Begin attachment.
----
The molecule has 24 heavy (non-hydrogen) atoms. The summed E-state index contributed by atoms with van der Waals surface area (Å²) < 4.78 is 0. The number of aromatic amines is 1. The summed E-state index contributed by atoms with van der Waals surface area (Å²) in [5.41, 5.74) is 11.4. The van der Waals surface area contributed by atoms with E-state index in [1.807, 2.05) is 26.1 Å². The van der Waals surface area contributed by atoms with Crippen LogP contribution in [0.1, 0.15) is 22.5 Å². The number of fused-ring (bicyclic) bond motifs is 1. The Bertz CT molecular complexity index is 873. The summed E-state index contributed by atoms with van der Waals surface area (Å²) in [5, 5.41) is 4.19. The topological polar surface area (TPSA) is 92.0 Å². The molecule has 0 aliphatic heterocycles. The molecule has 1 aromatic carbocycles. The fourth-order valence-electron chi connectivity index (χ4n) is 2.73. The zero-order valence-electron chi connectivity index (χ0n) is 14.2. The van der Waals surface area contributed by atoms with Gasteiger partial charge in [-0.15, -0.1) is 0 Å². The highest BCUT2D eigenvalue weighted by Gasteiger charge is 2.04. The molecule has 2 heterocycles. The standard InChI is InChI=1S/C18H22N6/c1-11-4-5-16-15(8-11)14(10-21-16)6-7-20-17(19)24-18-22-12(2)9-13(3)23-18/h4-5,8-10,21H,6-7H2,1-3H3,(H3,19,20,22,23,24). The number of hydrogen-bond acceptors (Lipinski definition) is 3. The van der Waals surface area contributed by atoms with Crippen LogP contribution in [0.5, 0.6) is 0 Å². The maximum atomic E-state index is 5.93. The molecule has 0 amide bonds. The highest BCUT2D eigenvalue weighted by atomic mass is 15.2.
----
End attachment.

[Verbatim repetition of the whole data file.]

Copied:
The molecule has 24 heavy (non-hydrogen) atoms. The summed E-state index contributed by atoms with van der Waals surface area (Å²) < 4.78 is 0. The number of aromatic amines is 1. The summed E-state index contributed by atoms with van der Waals surface area (Å²) in [5.41, 5.74) is 11.4. The van der Waals surface area contributed by atoms with E-state index in [1.807, 2.05) is 26.1 Å². The van der Waals surface area contributed by atoms with Crippen LogP contribution in [0.1, 0.15) is 22.5 Å². The number of fused-ring (bicyclic) bond motifs is 1. The Bertz CT molecular complexity index is 873. The summed E-state index contributed by atoms with van der Waals surface area (Å²) in [5, 5.41) is 4.19. The topological polar surface area (TPSA) is 92.0 Å². The molecule has 0 aliphatic heterocycles. The molecule has 1 aromatic carbocycles. The fourth-order valence-electron chi connectivity index (χ4n) is 2.73. The zero-order valence-electron chi connectivity index (χ0n) is 14.2. The van der Waals surface area contributed by atoms with Gasteiger partial charge in [-0.15, -0.1) is 0 Å². The highest BCUT2D eigenvalue weighted by Gasteiger charge is 2.04. The molecule has 2 heterocycles. The standard InChI is InChI=1S/C18H22N6/c1-11-4-5-16-15(8-11)14(10-21-16)6-7-20-17(19)24-18-22-12(2)9-13(3)23-18/h4-5,8-10,21H,6-7H2,1-3H3,(H3,19,20,22,23,24). The number of hydrogen-bond acceptors (Lipinski definition) is 3. The van der Waals surface area contributed by atoms with Crippen LogP contribution in [0.5, 0.6) is 0 Å². The maximum atomic E-state index is 5.93. The molecule has 0 amide bonds. The highest BCUT2D eigenvalue weighted by atomic mass is 15.2.